Saturday, 26 January 2013
A couple of days ago the Cleveland Museum of Art opened Gallery One, a unique, interactive gallery that blends art, technology and interpretation to inspire visitors to explore the museum’s renowned collections. This revolutionary space features the largest multi-touch screen in the United States, which displays images of over 3,500 objects from the museum’s world-renowned permanent collection. This 40-foot Collection Wall allows visitors to shape their own tours of the museum and to discover the full breadth of the collections on view throughout the museum’s galleries. In addition, touchscreen interactives and the museum’s new ArtLens iPad application allow visitors to explore how works of art were made, where they came from and why they were produced. At every turn, technology is used to bring visitors back to works of art and to open multiple perspectives on the collection. In case you think this is a second rate experience, David Franklin says: It’s very important to us that visitors interact with real objects, rather than digital reproductions. We want visitors to look closely at original art works and to make personal connections to what they are seeing. ArtLens is a multi-dimensional app for iPads. Utilizing image recognition software, visitors can scan two-dimensional objects in Gallery One and throughout the museum’s galleries to access up to 9 hours of additional multimedia content, including audio tour segments, videos and additional contextual information. Indoor triangulation-location technology also allows visitors to orient themselves in the galleries and find works of art with additional interpretive content throughout their visit. Additionally, visitors will have an opportunity to dock their iPad, or one borrowed from the museum, at the Collection Wall. Visitors who use the Collection Wall to browse the collection can save their favorites to their iPad. These saved objects can then be combined into a customized tour, so visitors can direct their exploration of the collections on view in the museum’s permanent collection galleries. Curated tours by the museum’s director and staff as well as other visitors can also be found on the app.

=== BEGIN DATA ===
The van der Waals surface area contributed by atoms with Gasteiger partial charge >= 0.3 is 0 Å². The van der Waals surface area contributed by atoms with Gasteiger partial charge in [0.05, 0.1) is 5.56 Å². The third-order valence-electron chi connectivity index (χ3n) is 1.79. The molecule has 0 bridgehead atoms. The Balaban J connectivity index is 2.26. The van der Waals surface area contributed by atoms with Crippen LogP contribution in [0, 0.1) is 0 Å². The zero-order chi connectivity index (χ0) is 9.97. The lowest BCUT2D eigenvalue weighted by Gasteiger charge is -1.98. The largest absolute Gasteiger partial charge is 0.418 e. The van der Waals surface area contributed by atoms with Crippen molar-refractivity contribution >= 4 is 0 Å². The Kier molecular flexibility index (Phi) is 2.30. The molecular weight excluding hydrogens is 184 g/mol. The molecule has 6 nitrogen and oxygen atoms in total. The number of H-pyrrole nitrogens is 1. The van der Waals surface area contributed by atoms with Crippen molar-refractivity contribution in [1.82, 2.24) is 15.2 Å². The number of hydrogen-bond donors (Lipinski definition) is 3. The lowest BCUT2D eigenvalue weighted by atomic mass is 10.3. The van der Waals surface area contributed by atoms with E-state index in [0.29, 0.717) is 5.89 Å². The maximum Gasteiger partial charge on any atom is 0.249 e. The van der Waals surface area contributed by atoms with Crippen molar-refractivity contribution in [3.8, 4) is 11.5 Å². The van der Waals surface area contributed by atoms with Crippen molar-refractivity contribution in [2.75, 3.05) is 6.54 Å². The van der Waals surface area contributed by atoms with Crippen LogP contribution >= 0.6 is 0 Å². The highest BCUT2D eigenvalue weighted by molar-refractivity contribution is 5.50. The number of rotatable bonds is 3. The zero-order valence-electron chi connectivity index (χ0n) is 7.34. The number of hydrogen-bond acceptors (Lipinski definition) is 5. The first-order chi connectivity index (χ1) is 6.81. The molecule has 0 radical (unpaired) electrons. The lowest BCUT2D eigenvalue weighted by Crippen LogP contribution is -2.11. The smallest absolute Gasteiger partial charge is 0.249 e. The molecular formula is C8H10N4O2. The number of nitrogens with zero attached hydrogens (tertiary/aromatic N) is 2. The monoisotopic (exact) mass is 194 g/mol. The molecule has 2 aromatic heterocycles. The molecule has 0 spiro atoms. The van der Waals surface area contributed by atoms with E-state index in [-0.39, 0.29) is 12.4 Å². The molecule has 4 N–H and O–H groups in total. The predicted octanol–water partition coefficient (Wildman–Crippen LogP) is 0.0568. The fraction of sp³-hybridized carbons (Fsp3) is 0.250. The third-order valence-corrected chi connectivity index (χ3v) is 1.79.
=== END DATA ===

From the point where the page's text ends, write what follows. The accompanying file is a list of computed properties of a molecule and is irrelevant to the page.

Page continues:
Posted by N E E D L E P R I N T at 20:00